Every year, high-achieving students present the results of their faculty-guided research projects at Loyola Marymount University’s Undergraduate Research Symposium. Below are a few highlights from the 2016 Undergraduate Research Symposium, which took place on Saturday, March 19.
Aaliyah Jordan ’16, African American Studies and sociology major, women’s studies minor
“Out from the Shadows: Black Midlife and Older Gay and Lesbian Adults’ Experiences of Resilience and Marginalization”
Mentor: Anna Muraco, sociology
Aaliyah Jordan ’16 studied intersectionality, the ways in which multiple, overlapping identities like race, gender, and sexual orientation impact individuals’ life experiences in the context of social structures. Using interviews conducted by her faculty mentor Anna Muraco’s research team, Jordan conducted her own qualitative analysis on interviews with black, midlife and older, gay and lesbian adults. She found that individuals’ modes of self-identification are deeply informed by the social institutions in which they are embedded. For example, an older, black, gay man involved in his Evangelical church might not express comfort with his gay identity, because of his community’s social norms surrounding masculinity and homosexuality. Reflecting on her research experience, Jordan explained, “With marginalized communities, the best thing you can do is just listen to the stories. Too often, people study a population without listening.”
Kimberly Smith ’16, psychology major
“The Effect of Support Groups for Disabled Individuals”
Mentor: Ricardo Machon, psychology
Although research shows that social support is associated with well-being for those living with disabilities, there is a gap in the literature about the specific ways that social support can help individuals with disabilities. Kimberly Smith ’16 conducted a survey of disability support group participants to assess whether social support in the form of support groups affects the quality of life, coping abilities, and feelings of self-acceptance for individuals with a mental or physical disability. About the mentorship she received, Smith said, “Dr. Machon helped me find scales that would help make assessments, and he let me take the lead in running the research.”
Nazeli Ekimyan ’16, English major and screenwriting minor
“Not so Happily Ever After: How Fairy Tales Have Changed”
Mentor: Alexandra Neel, humanities
Nazeli Ekimyan ’16 studied the ways beloved fairy tales have evolved over time – from tragic cautionary tales to feel-good, happily-ever-after stories. As she wrote in her abstract, “Little Red Riding Hood never made it out alive, and Goldilocks broke her neck jumping out of a window.” Ekimyan looked at the history of media and film adaptations of historic fairy tales, hypothesizing that the stories have become more “sugarcoated” over time to make them easier to market to general audiences. With this research in tow, she is now working on a feature-length film script that stays true to the original moral and fairy tale – setting out to prove that even unsettling stories can be appealing to a broad audience.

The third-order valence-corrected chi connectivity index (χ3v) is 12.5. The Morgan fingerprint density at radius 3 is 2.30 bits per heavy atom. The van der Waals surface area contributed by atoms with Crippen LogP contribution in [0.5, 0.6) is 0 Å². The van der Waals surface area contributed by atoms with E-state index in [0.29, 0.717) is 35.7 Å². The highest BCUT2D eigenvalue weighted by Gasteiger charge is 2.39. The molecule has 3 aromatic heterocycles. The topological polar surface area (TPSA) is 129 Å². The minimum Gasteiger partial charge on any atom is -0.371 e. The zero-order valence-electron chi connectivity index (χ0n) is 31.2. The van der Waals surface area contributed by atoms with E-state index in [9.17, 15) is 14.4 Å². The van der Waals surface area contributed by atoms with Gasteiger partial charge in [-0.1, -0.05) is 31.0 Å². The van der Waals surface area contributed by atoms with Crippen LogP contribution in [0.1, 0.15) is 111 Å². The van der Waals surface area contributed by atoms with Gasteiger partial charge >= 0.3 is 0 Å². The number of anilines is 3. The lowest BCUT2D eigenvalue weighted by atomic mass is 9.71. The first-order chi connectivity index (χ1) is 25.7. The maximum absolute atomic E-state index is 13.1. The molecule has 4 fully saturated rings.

Hannah Gioia ’17, political science and philosophy major, and Priscilla Torres ’17, political science major
“Weapons of Mass Hunger: The Latent Threat to Human Security”
Mentor: Jennifer Ramos, political science
Political science and philosophy major Hannah Gioia ’17 and political science major Priscilla Torres ’17 studied the intersection of conflict and food insecurity. This relationship is typically examined through a qualitative lens, but their study sought to incorporate quantitative data analysis. “We learned how to do statistical analysis, in a way that was infinitely beneficial for our futures,” Gioia explained. “We had issues with data availability, as getting data in conflict regions is often challenging.” Although findings were inconclusive, Gioia and Torres learned a lot about food insecurity – and the challenges of quantitative research.
Ugonma Nwankwo ’16, political science major
“Playing it Safe: The Role of Safetivism in Political Participation”
Mentor: Richard Fox, political science
Political science major Ugonma Nwankwo ’16 thinks that online political activism via social media isn’t necessarily a result of laziness; for some, it’s an issue of safety. “People who participate as activists via social media have been popularly classified as ‘slactivists’,” she explained. “I created a new term, ‘safetivist’, because there’s a group of people who participate online rather than offline because of the risk level involved in offline activism.” She conducted a nationwide survey and used regression analysis to parse the responses, which numbered over 500. Her preliminary findings showed that women, white individuals, and people with college degrees were more likely to be safetivists.
Damian Gatto ’16, political science major
“Spatial Mismatch in South L.A.”
Mentors: Peter Hoffman, urban studies and Brianne Gilbert, Center for the Study of Los Angeles
Political science major Damian Gatto ’16‘s project studied spatial mismatch, the common urban phenomenon in which low-income families live farther from viable job opportunities than other income groups do. Gatto used South-Central Los Angeles as a case study to evaluate the literature on spatial mismatch, performing multiple regression analysis of Census data to look for correlations between spatial mismatch, jobless rates, and other factors besides distance that might affect a person’s ability to get to work, especially car ownership and access to public transportation.